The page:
San Francisco loses more jobs as this iconic brand makes cuts in its workforce

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For nearly 70 years, nothing has been more iconic in American culture than denim jeans.

One jean company has been part of the San Francisco business landscape since the 1849 Gold Rush, when the brand was founded.

Now this once iconic American brand announced it just laid off workers at its San Francisco headquarters and will likely lay off more employees in the future.

Levi Strauss & Co. begins layoffs

Levi Strauss & Co., also known as Levi’s, is one of the most popular and widely recognizable American fashion brands in the world.

Now, the company is laying off over 100 people, 146 to be exact, at its San Francisco, CA headquarters.

The company is known for making its famous line of blue jeans, but now, they say they expect to make even more job cuts in the future.

Levi’s said prior that it plans to cut between 10% and 15% of its worldwide workforce within the first half of 2024.

According to Levi Strauss & Co., the job cuts are part of its global productivity initiative and will mostly take place through the first half of the year under incoming CEO Michelle Gass.

The clothing manufacturer is trying to tighten its belt as it deals with new challenges and ongoing headwinds within its U.S. wholesale business.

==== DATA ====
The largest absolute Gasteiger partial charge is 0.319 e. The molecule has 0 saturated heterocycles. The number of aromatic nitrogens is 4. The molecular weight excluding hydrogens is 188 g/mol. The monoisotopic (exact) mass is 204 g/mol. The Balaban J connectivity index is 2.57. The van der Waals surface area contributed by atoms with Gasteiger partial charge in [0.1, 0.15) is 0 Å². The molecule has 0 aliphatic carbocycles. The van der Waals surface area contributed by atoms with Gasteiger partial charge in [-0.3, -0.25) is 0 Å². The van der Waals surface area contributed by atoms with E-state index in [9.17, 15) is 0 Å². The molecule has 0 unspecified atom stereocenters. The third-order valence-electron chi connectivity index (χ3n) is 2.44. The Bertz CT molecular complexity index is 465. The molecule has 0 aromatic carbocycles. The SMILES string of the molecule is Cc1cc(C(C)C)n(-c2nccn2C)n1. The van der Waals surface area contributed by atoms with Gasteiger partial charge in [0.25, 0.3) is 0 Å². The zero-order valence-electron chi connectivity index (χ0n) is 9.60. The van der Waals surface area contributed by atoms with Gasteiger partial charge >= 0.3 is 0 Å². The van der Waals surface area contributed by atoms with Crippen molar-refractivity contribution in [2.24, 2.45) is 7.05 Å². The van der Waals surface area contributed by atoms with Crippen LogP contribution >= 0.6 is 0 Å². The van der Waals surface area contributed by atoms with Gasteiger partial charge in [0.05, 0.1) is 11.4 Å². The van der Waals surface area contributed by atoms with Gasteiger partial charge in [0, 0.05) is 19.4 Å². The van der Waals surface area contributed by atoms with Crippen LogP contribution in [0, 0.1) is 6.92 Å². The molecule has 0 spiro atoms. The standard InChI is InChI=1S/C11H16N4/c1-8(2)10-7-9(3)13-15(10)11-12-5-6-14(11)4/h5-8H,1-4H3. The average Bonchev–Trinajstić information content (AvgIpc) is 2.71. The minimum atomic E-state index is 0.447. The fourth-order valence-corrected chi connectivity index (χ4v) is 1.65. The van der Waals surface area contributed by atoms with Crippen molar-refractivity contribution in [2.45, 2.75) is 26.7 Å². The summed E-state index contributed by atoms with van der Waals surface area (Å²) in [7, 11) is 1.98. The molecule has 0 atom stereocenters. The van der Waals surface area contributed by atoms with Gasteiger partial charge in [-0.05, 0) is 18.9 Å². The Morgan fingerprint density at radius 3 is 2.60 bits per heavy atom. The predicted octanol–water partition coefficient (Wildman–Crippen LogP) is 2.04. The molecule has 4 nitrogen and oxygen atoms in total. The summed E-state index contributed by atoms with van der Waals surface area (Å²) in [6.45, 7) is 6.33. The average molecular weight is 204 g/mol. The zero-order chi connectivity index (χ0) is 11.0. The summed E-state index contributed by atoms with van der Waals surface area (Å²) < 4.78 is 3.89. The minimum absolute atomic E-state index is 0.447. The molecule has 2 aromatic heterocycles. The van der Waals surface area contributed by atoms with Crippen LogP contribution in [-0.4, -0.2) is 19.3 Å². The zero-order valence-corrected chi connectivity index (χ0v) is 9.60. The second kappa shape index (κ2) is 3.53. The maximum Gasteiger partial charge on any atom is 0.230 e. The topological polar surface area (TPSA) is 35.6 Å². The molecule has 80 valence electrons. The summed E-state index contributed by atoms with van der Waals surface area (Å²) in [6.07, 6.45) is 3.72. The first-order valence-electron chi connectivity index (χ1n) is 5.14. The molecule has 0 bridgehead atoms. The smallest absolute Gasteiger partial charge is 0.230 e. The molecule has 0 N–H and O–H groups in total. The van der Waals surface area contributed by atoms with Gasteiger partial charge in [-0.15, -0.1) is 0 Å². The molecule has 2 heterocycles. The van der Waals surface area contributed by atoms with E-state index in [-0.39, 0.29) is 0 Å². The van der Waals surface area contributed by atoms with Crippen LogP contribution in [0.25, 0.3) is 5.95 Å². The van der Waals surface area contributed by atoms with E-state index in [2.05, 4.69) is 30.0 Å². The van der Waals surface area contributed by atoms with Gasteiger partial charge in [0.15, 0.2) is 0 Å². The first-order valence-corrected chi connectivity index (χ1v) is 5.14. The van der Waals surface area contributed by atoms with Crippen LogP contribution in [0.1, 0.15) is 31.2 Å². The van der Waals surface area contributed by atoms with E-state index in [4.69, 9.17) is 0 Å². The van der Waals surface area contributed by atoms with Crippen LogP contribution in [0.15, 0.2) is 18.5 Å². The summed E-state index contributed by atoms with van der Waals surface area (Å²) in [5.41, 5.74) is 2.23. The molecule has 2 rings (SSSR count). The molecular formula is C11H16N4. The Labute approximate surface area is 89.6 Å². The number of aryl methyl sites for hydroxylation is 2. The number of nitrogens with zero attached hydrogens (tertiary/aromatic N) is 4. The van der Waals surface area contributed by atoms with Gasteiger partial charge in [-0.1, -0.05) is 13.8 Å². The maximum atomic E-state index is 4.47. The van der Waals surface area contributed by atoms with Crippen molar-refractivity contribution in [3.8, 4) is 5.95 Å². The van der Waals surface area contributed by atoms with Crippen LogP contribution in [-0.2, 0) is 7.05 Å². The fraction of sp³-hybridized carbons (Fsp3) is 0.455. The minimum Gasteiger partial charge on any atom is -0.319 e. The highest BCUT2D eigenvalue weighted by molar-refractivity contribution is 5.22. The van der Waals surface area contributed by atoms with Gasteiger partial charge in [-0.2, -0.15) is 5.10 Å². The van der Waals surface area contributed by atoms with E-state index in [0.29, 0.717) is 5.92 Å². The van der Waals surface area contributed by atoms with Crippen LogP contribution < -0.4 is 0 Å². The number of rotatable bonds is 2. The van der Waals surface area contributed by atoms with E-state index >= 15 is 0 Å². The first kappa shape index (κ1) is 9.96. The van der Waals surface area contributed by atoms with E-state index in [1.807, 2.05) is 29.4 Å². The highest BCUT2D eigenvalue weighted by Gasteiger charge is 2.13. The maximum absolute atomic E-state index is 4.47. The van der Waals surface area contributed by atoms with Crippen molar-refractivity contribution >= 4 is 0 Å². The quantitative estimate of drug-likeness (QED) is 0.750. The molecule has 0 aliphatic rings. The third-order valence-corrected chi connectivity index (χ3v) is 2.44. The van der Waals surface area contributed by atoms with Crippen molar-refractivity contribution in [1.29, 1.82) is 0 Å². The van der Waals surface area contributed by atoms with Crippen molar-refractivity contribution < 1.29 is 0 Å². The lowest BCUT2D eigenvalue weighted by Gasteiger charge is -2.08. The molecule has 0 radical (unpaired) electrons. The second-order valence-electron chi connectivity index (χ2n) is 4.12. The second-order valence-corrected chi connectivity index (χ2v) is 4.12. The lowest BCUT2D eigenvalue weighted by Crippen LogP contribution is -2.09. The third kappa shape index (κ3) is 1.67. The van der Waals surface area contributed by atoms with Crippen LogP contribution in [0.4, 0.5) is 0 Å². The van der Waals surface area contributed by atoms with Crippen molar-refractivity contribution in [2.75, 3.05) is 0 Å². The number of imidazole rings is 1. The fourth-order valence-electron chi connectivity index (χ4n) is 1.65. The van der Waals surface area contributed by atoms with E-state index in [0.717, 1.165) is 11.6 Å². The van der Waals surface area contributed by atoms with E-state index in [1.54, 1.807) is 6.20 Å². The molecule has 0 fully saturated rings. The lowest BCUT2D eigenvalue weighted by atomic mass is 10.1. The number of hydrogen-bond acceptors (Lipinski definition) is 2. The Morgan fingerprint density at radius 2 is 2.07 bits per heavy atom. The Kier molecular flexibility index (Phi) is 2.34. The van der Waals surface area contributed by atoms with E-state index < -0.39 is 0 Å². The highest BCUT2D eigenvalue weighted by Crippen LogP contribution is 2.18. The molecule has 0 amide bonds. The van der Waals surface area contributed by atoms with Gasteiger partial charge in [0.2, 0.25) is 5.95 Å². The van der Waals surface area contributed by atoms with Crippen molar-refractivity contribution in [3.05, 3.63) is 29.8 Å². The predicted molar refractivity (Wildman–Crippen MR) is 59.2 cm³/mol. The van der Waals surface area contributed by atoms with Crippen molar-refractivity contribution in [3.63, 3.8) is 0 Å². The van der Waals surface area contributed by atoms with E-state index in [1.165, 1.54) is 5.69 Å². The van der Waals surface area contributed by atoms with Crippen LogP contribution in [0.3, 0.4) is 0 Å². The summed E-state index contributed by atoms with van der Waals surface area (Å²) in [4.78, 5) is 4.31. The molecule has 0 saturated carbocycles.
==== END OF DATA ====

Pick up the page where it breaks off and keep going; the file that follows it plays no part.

In an earnings call with analysts, Gass said, “There’s been a lot of volatility this past year, some in our control, some outside. And so we are taking a cautious approach as we look forward.”

Levi’s has approximately 20,000 global employees, and approximately 5,000 of those are corporate workers.

The layoffs should impact anywhere from 500 to 700 people in total, although the company has not yet confirmed which regions or departments will bear the brunt.

Yet even as the company announces layoffs and future planned terminations, they also agreed to a $170 million deal to keep their name on the San Francisco 49ers stadium in Santa Clara, which will extend until 2043.

Gass was initially planning to take over Levi’s in November 2022 and assumed the interim role of President.

She has been working closely with executive leadership during the transition alongside Levi’s current CEO, Chip Bergh.

Trouble ahead for Levi’s

Slumping, lower-than-expected sales have likely helped lead Levi’s to start making job cuts.

Its earnings outlook was expected to be $1.66 billion, but the company’s actual earnings were $1.64 billion in the fourth quarter.

The company also said it expected to see its revenue rise from between 1% and 3%, which is lower than Wall Street’s prediction of 4.7%.

Meanwhile, some other clothing retailers and segments are doing well, including athleisure companies like Beyond Yoga, which saw its revenue rise 14%.

Levi Strauss & Co. was founded in San Francisco in 1853 and originally sold its now-iconic denim work pants to miners during the California Gold Rush.

After the recent layoff announcement, company stocks fell by as much as 2.2%, and the stock price is down by close to 50% since its peak in spring 2021.

Informed American will keep you up-to-date on any developments to this ongoing story.